This Manifesto therefore calls for countries to ensure that domestic laws and regulations capture the complex web of interactions between water, the natural environment where it occurs, and the multiple uses that sustain life, human health, wellbeing and development, across the full extent of the domestic legal and regulatory spectrum of human actions that impact – directly or indirectly – on freshwater. This includes taking action to ensure that improved legislation supports more effective intra– and inter-sectoral integration, as described below.

3. Pursuing integration within the water sector

Within the water sector, integration of domestic water laws and regulations is desirable so as to bring under the roof of a national Water Resources Act and relevant implementation instruments: (a) surface water and groundwater; and (b) the basic functions of water resources management, i.e., allocation of available quantities of water occurring in nature (“raw” water) for use, and protection of the quality of the same water from pollution. Such integration provides a platform for clear allocation of roles and responsibilities for policymaking, planning, management and regulation of freshwater, functions that are currently often fragmented across multiple actors. It also enables the achievement of a number of key policy goals, notably:

  • the legal recognition of water as a common good that ought to be in the public domain of the State;
  • the regulation of abstraction and use of water with an eye to preserving rivers, lakes, and groundwater from depletion, also in the interest of future generations;
  • the regulation of waste disposal and other polluting activities across all sectors with an eye to preserving the quality of natural freshwater, also in the interest of future generations;
  • the meaningful engagement of stakeholders in planning and decision-making for more informed, equitable and sustainable resource management;
  • the recognition and progressive realization of the human right to water;
  • the existence and dignity, and hence the need for legal “recognition” of customary water tenure rights, which by and large escape the cone of attention of domestic water laws and regulations, resulting in inequity in access to water, particularly for vulnerable communities and individuals, including women, children and disadvantaged groups.

4. Pursuing integration across sectors

Integration across the legal and regulatory spectrum of human actions that impact on freshwater – directly or indirectly – has a binary connotation in the sense that not only is it desirable that domestic water laws and regulations reach out to, align, and coordinate with, other strands of the domestic legal and regulatory environment; but the reverse is equally desirable – that the laws and regulations composing the domestic legal and regulatory environment impacting upon and being impacted upon by water (i.e., land, environment, forestry and fisheries, among others) reach out to, align and coordinate with, domestic water laws and regulations. In particular and from the perspective of the domestic water laws and regulations, such inter-sectoral integration should canvass:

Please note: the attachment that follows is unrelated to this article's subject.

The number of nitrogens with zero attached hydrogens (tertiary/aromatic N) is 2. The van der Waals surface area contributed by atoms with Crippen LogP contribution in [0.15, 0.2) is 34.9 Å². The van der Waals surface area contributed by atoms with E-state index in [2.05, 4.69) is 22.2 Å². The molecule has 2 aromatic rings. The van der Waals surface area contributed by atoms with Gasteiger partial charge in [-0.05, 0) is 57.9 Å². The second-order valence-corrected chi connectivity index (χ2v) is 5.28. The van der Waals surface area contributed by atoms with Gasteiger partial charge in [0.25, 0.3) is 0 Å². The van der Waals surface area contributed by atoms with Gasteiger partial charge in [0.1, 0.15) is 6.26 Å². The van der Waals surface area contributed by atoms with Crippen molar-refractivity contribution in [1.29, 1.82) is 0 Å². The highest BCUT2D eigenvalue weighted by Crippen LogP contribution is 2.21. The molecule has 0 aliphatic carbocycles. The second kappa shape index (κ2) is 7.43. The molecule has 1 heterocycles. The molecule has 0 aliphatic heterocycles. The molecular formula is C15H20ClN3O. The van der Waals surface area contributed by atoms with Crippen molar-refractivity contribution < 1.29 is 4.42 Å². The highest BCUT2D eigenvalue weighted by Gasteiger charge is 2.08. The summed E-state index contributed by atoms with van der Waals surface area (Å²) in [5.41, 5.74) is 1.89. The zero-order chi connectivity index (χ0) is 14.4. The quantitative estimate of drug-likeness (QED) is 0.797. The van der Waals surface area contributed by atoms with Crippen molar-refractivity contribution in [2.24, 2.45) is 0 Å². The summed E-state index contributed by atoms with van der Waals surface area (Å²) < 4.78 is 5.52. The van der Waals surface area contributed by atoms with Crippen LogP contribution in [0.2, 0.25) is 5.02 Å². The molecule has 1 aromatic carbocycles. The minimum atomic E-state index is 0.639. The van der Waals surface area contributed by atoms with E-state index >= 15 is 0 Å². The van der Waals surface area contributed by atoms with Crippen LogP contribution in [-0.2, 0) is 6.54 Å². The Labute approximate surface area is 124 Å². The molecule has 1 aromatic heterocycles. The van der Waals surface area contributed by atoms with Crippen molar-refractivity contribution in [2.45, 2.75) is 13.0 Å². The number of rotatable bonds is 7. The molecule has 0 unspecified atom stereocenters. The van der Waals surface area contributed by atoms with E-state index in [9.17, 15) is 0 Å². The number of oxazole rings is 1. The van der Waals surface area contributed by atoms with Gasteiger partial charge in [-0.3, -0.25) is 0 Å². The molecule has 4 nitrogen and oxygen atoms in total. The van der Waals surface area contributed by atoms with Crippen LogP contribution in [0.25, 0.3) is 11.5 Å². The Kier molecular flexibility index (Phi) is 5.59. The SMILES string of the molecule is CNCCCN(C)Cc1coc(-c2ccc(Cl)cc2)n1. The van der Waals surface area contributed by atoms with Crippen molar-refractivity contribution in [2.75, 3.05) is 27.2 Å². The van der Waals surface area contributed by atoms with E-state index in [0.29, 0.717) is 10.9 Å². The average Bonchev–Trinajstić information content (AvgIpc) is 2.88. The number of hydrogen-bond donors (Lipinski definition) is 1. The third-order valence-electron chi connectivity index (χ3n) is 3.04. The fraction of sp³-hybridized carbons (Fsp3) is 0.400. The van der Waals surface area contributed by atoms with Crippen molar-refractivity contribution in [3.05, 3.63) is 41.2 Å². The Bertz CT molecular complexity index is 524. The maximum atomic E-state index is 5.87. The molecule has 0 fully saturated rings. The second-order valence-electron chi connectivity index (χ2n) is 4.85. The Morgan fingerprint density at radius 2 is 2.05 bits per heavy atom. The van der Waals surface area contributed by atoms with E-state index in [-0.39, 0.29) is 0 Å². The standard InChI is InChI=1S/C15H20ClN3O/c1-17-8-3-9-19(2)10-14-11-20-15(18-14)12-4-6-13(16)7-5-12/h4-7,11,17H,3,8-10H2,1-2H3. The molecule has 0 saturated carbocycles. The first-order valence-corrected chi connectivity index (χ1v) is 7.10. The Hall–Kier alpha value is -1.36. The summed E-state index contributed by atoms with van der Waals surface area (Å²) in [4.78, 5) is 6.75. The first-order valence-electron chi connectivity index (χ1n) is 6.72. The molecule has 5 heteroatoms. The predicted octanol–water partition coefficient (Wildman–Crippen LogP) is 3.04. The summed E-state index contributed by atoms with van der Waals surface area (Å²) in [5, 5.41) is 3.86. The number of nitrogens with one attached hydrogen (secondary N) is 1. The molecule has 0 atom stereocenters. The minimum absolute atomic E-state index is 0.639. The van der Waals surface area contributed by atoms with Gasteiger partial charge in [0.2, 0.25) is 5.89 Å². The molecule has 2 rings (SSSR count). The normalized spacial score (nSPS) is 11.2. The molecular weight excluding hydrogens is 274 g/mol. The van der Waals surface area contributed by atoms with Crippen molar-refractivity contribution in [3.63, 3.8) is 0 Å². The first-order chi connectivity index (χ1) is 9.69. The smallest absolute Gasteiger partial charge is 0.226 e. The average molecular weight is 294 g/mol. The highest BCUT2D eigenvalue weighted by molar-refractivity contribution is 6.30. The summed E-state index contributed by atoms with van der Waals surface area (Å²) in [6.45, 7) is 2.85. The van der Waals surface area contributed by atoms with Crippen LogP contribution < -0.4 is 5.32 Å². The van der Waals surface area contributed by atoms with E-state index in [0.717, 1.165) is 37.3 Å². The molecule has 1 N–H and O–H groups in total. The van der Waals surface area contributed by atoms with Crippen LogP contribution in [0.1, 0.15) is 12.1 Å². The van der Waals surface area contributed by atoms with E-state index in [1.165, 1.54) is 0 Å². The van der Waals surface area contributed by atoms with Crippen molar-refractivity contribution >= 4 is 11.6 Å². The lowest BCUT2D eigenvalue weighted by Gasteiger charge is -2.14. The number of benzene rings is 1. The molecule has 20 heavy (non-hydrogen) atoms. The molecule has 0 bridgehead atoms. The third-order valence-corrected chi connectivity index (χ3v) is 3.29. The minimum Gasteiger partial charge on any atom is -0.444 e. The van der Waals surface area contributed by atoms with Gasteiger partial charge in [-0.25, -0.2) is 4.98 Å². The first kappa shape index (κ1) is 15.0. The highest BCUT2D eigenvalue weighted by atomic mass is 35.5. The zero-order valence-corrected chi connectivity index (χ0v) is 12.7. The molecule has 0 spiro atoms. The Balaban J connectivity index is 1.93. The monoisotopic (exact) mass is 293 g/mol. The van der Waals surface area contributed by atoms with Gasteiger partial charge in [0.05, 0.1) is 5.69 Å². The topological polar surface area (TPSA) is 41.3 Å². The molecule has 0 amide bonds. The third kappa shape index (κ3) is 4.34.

• the non-utilitarian, environmental services provided by freshwater ecosystems;
  • the interface and multiple interactions that occur in nature between land (and land-based resources) and freshwater, that influence the natural regenerating processes, flow and quality of water;
  • the various and multiple interactions that occur across laws and in practice with respect to land, water, and other natural resource tenure rights that impact the integrity and security of those rights and the potential for more integrated approaches to resource tenure governance;
  • the potential for more integrated legal (and also institutional) climate adaptation and mitigation responses across sectors recognizing water as a cross-sectoral “connector”;
  • other key priorities that spring from the water-food-climate-energy nexus, and other inter- sectoral nexuses

5. A Call to Action
Against this backdrop, this Manifesto calls on countries to

  • diagnose where the issues are, whether those are within the legislative frameworks in place or around implementation and enforcement, including the institutional arrangements in place and the relevant available capacities; and
  • as needed, review and revise the legislation in effect, including the adoption of new laws and regulations that should be aligned with the basic substantive parameters set out in this Manifesto, and that should reflect solutions that are politically, institutionally and legally feasible and adapted to each country.